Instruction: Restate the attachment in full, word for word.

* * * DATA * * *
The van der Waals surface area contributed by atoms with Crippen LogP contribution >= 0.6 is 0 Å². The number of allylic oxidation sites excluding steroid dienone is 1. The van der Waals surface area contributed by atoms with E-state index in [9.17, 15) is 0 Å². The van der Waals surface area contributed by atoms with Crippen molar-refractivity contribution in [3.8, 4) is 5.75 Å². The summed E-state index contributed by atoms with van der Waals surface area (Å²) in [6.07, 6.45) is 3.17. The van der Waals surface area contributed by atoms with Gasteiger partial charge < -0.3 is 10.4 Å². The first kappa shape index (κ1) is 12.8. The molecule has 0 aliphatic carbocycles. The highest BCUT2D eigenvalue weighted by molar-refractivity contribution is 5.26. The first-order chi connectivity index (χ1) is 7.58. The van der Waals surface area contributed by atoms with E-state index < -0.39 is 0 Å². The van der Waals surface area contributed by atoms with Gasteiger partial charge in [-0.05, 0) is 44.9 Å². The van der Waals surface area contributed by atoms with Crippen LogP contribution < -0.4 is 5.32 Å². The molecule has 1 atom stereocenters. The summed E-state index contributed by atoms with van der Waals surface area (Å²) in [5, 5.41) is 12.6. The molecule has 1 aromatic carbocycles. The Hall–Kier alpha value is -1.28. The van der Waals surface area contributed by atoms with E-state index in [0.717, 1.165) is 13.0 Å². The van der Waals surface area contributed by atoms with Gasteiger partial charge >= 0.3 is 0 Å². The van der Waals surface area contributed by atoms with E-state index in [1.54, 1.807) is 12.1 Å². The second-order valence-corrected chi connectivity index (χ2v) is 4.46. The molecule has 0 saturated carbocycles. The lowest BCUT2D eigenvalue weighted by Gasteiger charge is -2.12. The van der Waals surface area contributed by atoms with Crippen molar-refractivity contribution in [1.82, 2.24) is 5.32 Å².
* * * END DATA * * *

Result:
The van der Waals surface area contributed by atoms with Crippen LogP contribution >= 0.6 is 0 Å². The number of allylic oxidation sites excluding steroid dienone is 1. The van der Waals surface area contributed by atoms with E-state index in [9.17, 15) is 0 Å². The van der Waals surface area contributed by atoms with Crippen molar-refractivity contribution in [3.8, 4) is 5.75 Å². The summed E-state index contributed by atoms with van der Waals surface area (Å²) in [6.07, 6.45) is 3.17. The van der Waals surface area contributed by atoms with Gasteiger partial charge < -0.3 is 10.4 Å². The first kappa shape index (κ1) is 12.8. The molecule has 0 aliphatic carbocycles. The highest BCUT2D eigenvalue weighted by molar-refractivity contribution is 5.26. The first-order chi connectivity index (χ1) is 7.58. The van der Waals surface area contributed by atoms with E-state index < -0.39 is 0 Å². The van der Waals surface area contributed by atoms with Gasteiger partial charge in [-0.05, 0) is 44.9 Å². The van der Waals surface area contributed by atoms with Crippen LogP contribution < -0.4 is 5.32 Å². The molecule has 1 atom stereocenters. The summed E-state index contributed by atoms with van der Waals surface area (Å²) in [5, 5.41) is 12.6. The molecule has 1 aromatic carbocycles. The Hall–Kier alpha value is -1.28. The van der Waals surface area contributed by atoms with E-state index in [0.717, 1.165) is 13.0 Å². The van der Waals surface area contributed by atoms with Gasteiger partial charge >= 0.3 is 0 Å². The van der Waals surface area contributed by atoms with E-state index in [1.54, 1.807) is 12.1 Å². The second-order valence-corrected chi connectivity index (χ2v) is 4.46. The molecule has 0 saturated carbocycles. The lowest BCUT2D eigenvalue weighted by Gasteiger charge is -2.12. The van der Waals surface area contributed by atoms with Crippen molar-refractivity contribution in [1.82, 2.24) is 5.32 Å².